Think about it.
People that drive rentals aren’t going to treat it like their baby.
The rental company knows they won’t keep it forever, so they can slap on cheap brakes, tires, etc.
Some of the rental cars are really banged/scratched up, because of kids, dogs, etc.

One positive thing about buying from Hertz, Enterprise, etc.
The prices are usually totally fair, no haggling required.

Here’s my opinion about Carmax, for what it’s worth.
Their prices tend to be higher.
Some of the cars have high miles for their age.
Returning a car is easier than with other places (a guy I knew just did it, because the car he got turned out to be a dud)

Make sure to do a carfax check on EVERY car you’re considering. Don’t trust the carfax that a buyer/dealer hands you. It might be a few months old.
At least you’ll be aware of what was reported.

Have a second person along for the inspection.
While one person talks to the seller, have the other person check out the car. Look at it from different angles (to look for wavy paint, etc.) Make sure all the power windows, locks, sunroof, radio, AC work. Look up to make sure the headliner’s not falling down in the corners. Look underneath the car to make sure there’s no obvious leaks.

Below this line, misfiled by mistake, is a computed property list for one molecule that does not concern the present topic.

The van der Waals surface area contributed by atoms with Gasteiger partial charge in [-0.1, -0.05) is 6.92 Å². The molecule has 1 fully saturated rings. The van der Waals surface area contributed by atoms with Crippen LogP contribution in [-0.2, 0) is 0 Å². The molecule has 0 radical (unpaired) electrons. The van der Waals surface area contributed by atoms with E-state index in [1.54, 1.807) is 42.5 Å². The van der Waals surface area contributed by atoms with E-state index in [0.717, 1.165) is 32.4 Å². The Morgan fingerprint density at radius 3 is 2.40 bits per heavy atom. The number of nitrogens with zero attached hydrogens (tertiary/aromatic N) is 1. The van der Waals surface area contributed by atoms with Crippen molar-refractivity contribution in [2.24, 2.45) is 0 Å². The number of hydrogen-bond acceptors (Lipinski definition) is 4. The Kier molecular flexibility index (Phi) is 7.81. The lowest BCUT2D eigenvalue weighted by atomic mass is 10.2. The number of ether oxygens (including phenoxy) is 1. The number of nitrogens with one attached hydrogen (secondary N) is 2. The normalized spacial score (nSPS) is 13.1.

Like DanielLee said, you may want to bring along your own mechanic. Their mechanic will naturally tell you the car’s fine. But your mechanic will be objective.

My advice, if you find a suitable used car that is 2 years old, after you have the complete contract in hand, with the monthly payment fixed, don’t sign it. Go find a brand new vehicle of the same make and model and get it fully priced, it might be cheaper. The interest rates on a new vehicle are sometimes lower, and you can finance it over a longer time period.

So if you finance a new car for 7 years and compare that to a 2 year old car financed for 5 years at a higher interest rate, then when the new car is 2 years old, you will have 5 years left on the loan at a lower rate.

Don’t make the mistake a neighbor of mine just made. She fell in love with a two year old SUV and ended up paying more for it that a brand new one of the same model would have cost her.

keith does raise a good point. The fuel saver cars are in high demand, and even a 3 year old car might only be a couple grand less than a brand new one; depending on the brand name